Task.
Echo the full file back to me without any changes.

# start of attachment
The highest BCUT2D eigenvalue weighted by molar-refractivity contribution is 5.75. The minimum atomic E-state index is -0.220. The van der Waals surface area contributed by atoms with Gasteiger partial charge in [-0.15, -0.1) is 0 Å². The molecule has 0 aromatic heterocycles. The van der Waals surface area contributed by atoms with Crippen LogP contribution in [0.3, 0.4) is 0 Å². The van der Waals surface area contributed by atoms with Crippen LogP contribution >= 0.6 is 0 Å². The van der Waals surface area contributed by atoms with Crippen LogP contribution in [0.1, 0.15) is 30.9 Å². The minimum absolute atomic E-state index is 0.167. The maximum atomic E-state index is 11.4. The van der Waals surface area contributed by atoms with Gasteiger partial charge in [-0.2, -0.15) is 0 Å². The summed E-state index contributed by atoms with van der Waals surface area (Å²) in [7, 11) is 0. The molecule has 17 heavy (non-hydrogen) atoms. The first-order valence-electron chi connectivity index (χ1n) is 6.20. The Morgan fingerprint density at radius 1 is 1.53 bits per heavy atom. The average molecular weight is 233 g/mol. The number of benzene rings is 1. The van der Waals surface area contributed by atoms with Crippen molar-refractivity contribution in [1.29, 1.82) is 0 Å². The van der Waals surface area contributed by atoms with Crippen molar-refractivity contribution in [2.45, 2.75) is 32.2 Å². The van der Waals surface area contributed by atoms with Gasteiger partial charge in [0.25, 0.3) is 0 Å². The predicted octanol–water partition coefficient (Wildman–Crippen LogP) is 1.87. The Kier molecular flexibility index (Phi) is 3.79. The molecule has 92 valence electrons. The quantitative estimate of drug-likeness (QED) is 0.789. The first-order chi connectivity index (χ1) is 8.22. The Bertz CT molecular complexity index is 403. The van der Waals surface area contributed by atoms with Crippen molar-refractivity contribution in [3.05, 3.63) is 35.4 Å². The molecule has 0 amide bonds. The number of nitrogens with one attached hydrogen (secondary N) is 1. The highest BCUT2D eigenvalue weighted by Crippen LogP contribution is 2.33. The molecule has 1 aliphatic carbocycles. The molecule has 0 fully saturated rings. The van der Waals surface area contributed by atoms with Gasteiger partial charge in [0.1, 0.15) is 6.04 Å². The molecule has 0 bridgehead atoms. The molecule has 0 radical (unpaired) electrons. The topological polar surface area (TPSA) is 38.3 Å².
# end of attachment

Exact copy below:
The highest BCUT2D eigenvalue weighted by molar-refractivity contribution is 5.75. The minimum atomic E-state index is -0.220. The van der Waals surface area contributed by atoms with Gasteiger partial charge in [-0.15, -0.1) is 0 Å². The molecule has 0 aromatic heterocycles. The van der Waals surface area contributed by atoms with Crippen LogP contribution in [0.3, 0.4) is 0 Å². The van der Waals surface area contributed by atoms with Crippen LogP contribution >= 0.6 is 0 Å². The van der Waals surface area contributed by atoms with Crippen LogP contribution in [0.1, 0.15) is 30.9 Å². The minimum absolute atomic E-state index is 0.167. The maximum atomic E-state index is 11.4. The van der Waals surface area contributed by atoms with Gasteiger partial charge in [-0.2, -0.15) is 0 Å². The summed E-state index contributed by atoms with van der Waals surface area (Å²) in [7, 11) is 0. The molecule has 17 heavy (non-hydrogen) atoms. The first-order valence-electron chi connectivity index (χ1n) is 6.20. The Morgan fingerprint density at radius 1 is 1.53 bits per heavy atom. The average molecular weight is 233 g/mol. The number of benzene rings is 1. The van der Waals surface area contributed by atoms with Crippen molar-refractivity contribution in [1.29, 1.82) is 0 Å². The van der Waals surface area contributed by atoms with Crippen molar-refractivity contribution in [2.45, 2.75) is 32.2 Å². The van der Waals surface area contributed by atoms with Gasteiger partial charge in [0.25, 0.3) is 0 Å². The predicted octanol–water partition coefficient (Wildman–Crippen LogP) is 1.87. The Kier molecular flexibility index (Phi) is 3.79. The molecule has 92 valence electrons. The quantitative estimate of drug-likeness (QED) is 0.789. The first-order chi connectivity index (χ1) is 8.22. The Bertz CT molecular complexity index is 403. The van der Waals surface area contributed by atoms with Crippen molar-refractivity contribution in [3.05, 3.63) is 35.4 Å². The molecule has 0 amide bonds. The number of nitrogens with one attached hydrogen (secondary N) is 1. The highest BCUT2D eigenvalue weighted by Crippen LogP contribution is 2.33. The molecule has 1 aliphatic carbocycles. The molecule has 0 fully saturated rings. The van der Waals surface area contributed by atoms with Gasteiger partial charge in [0.1, 0.15) is 6.04 Å². The molecule has 0 bridgehead atoms. The molecule has 0 radical (unpaired) electrons. The topological polar surface area (TPSA) is 38.3 Å².